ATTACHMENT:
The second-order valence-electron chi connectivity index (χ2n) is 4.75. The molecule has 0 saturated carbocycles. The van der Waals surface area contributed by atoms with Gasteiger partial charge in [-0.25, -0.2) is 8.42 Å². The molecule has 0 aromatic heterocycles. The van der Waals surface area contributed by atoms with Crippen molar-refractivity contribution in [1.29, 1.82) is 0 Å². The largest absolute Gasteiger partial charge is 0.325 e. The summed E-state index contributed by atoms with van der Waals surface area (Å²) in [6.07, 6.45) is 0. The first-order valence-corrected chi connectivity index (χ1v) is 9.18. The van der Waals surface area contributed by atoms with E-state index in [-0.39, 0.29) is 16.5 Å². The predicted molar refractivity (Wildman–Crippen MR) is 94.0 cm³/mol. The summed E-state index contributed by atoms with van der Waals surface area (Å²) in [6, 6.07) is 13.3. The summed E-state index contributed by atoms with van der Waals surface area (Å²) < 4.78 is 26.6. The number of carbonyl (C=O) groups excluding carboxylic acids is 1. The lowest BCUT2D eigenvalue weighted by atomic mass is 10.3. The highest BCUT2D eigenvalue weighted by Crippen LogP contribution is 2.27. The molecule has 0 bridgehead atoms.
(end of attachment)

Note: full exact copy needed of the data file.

The second-order valence-electron chi connectivity index (χ2n) is 4.75. The molecule has 0 saturated carbocycles. The van der Waals surface area contributed by atoms with Gasteiger partial charge in [-0.25, -0.2) is 8.42 Å². The molecule has 0 aromatic heterocycles. The van der Waals surface area contributed by atoms with Crippen molar-refractivity contribution in [1.29, 1.82) is 0 Å². The largest absolute Gasteiger partial charge is 0.325 e. The summed E-state index contributed by atoms with van der Waals surface area (Å²) in [6.07, 6.45) is 0. The first-order valence-corrected chi connectivity index (χ1v) is 9.18. The van der Waals surface area contributed by atoms with E-state index in [-0.39, 0.29) is 16.5 Å². The predicted molar refractivity (Wildman–Crippen MR) is 94.0 cm³/mol. The summed E-state index contributed by atoms with van der Waals surface area (Å²) in [6, 6.07) is 13.3. The summed E-state index contributed by atoms with van der Waals surface area (Å²) < 4.78 is 26.6. The number of carbonyl (C=O) groups excluding carboxylic acids is 1. The lowest BCUT2D eigenvalue weighted by atomic mass is 10.3. The highest BCUT2D eigenvalue weighted by Crippen LogP contribution is 2.27. The molecule has 0 bridgehead atoms.